One thing the anticommunist antimodernists had right was that the poetic form of radical modernism was political; Filreis calls this the “cold war politics of poetic form.” A 1953 article by Donald Davidson targets parataxis in poetry—the juxtaposition of two images or units of sense that lack any immediately apparent connection—for its “treacherous political irresponsibility in the act of eschewing relations of cause and effect while the related elements [are] left to stand in unordered, unsubordinated lists.” Just a few years earlier, Robert Hillyer, in the widely circulated Saturday Review of Literature, assailed modernism in poetry as an “illusion of independent thought” and a “propaganda” machine of “the powers of darkness.” Writing in the Bulletin of the Poetry Society of America, Hillyer accused modernists of “a cold conformity of intellectualism” that eliminated “diversity” and insisted on “a critical censorship, in its effects like that of the Kremlin.”
Modernist poets were smeared as perpetuators of the “Big Lie” (that their work is really poetry), who, if they were to capture the free world, would enforce their worldview by means of “secret police, concentration camps, and execution squads,” in the words of Coblentz in 1950. Coblentz, a central figure in Filreis’s study, had been featured in The New York Times Magazine in 1946 with his article called “What Are They?—Poems or Puzzles?” In a later essay he cast modernism in the role of a “mosquito that sucks your blood,” a “parasite in the grain.” Images of purity versus degeneration abound. Consider Ben Lucien Burman’s “The Cult of Unintelligibility,” published in the November 1, 1952 issue of the Saturday Review. The influences of Gertrude Stein, Berman says, are “still to be found in many strategic strongholds, like the lurking germs of a yellow fever, they must be constantly fought and sprayed with violent chemicals lest the microbes develop again and start a new infection.”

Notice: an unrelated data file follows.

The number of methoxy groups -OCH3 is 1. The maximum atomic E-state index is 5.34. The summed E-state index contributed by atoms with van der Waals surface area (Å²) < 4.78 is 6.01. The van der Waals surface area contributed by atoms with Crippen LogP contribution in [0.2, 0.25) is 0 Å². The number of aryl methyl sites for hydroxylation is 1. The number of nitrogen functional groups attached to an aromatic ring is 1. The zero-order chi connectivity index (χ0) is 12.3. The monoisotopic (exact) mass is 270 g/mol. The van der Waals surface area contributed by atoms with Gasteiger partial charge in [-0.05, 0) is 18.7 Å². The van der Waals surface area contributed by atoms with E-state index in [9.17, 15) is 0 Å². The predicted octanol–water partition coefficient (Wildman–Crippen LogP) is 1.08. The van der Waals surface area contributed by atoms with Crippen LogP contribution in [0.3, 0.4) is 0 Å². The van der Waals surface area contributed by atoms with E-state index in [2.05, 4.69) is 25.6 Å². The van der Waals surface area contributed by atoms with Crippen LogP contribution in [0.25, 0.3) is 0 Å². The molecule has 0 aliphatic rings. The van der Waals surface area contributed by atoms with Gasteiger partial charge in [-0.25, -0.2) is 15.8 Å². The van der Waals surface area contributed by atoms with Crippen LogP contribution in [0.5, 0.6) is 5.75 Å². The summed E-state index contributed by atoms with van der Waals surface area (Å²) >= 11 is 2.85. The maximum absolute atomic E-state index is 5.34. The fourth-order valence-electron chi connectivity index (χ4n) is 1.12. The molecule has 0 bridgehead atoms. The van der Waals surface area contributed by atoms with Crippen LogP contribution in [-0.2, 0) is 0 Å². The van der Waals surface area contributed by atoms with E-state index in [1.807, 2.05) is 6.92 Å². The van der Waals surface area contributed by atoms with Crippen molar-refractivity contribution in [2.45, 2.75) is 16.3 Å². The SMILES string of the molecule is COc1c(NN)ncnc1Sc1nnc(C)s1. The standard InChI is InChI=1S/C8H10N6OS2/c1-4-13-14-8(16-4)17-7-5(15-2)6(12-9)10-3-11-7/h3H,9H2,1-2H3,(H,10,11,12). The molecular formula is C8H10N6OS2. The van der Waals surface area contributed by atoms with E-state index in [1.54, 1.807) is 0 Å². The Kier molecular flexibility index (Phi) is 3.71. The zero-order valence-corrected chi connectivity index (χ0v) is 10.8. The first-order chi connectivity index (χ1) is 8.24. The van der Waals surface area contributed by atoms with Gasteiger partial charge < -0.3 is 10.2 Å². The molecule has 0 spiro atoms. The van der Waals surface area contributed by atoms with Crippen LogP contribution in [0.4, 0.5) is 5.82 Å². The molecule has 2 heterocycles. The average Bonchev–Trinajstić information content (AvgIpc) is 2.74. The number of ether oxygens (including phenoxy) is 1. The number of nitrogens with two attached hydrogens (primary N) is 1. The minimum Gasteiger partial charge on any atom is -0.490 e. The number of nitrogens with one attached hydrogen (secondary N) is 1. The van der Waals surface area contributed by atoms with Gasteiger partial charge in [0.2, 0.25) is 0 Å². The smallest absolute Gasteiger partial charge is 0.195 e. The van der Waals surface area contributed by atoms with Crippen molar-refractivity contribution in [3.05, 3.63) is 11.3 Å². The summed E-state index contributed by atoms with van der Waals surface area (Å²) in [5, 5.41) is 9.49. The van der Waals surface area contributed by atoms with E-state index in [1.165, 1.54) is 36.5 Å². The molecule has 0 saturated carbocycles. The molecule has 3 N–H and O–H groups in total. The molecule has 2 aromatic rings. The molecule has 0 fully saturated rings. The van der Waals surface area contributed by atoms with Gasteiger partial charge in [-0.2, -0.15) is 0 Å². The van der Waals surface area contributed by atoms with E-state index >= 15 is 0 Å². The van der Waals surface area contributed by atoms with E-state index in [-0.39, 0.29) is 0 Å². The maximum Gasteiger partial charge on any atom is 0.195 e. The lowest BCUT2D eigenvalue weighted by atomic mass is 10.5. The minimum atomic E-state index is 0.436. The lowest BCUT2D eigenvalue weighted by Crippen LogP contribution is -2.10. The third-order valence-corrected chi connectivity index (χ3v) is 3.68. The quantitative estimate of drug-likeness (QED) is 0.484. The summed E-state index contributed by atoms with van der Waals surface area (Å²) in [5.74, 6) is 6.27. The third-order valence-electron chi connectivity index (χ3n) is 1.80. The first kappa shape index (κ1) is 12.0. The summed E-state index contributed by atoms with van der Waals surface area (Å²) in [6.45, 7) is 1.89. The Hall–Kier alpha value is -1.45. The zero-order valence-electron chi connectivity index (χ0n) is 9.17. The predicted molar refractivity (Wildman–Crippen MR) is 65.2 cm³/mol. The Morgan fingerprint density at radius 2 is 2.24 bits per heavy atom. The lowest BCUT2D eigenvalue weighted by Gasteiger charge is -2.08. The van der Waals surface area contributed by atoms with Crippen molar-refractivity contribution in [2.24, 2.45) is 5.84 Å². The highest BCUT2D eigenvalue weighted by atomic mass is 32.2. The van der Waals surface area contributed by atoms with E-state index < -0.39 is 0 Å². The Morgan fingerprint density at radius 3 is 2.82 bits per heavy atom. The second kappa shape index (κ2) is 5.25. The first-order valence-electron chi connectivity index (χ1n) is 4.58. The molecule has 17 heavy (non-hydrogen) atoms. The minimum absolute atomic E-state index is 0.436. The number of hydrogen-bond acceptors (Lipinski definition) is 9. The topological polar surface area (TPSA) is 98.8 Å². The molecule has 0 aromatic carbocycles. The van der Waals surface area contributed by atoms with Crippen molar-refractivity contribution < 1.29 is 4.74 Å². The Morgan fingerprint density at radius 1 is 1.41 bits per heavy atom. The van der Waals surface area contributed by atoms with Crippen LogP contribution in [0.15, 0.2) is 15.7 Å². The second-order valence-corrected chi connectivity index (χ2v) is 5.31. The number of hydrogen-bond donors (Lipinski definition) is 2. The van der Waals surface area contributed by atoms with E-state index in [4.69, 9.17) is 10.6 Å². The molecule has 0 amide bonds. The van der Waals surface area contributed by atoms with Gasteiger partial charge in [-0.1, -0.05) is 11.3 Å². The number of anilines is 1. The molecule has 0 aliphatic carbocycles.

It gets worse:
The editors of Pinnacle, the magazine of the League for Sanity in Poetry, described modernism as genocide: poets were being exterminated. (‘The actual mandate, to be precise, prescribes not that all poets be exterminated, but only those who respect the literary traditions of three thousand years.’) To this murderous ‘revolution,’ wrote another antimodernist, ‘there must be a counterrevolution . . . The world has no . . . use for any kind of bigotry and regimentation.’ It was ‘futile . . . to seek the cause of the rise of our poetic dictators in any agency or factor outside their own little, warped minds and hearts,’ a conservative editor wrote; so, he continued, ‘the only way to eliminate the trouble is to eliminate them.’ By imposing a ‘tabu against beauty, modern poets . . . have unwittingly signed their own death sentence.’
The connection of radical formal innovation to genocide is likely to strike contemporary sensibilities as bizarre. These ideas, however, belonged to the immediate postwar mainstream, and they underwrite the allegorical unconscious of the anti-modernist factions of official verse culture in our time.
While the postwar polemic takes a sometimes-apocalyptic turn, there is nothing new about such viscerally negative responses to radical modernism. Russian Futurist poets allied themselves to the 1917 revolution while Italian Futurists allied themselves with the right; either way, those who rejected radical change expressed shock and dismay at the new art and the social disruption to which it was symbolically, and actually, attached. The confusion as to whether radical formal innovation is leftist or rightist, ethical or nihilistic, persists. In the United States, during the first decades of the twentieth century, the modernist “revolution of the word” and even the simple practice of free verse were more often debunked than celebrated. We now take Whitman and Dickinson as canonical, but the contemporary responses to their work were chilling and preemptive. Poe located the problem as quintessentially American, as a phobia of the aesthetic, a fear that sensation undermines morality. The battle erupts on many fronts, historical and contemporary. Brian Reed, in his recent study Hart Crane: After His Lights, is able to chart how both the body of this poet and the body of his work remain sites of acute aesthetic and political struggle, which plays out, in what must seem an odd passion play to the uninformed, in contemporary responses from the 1920s and 1930s and also in reviews of his work in our time.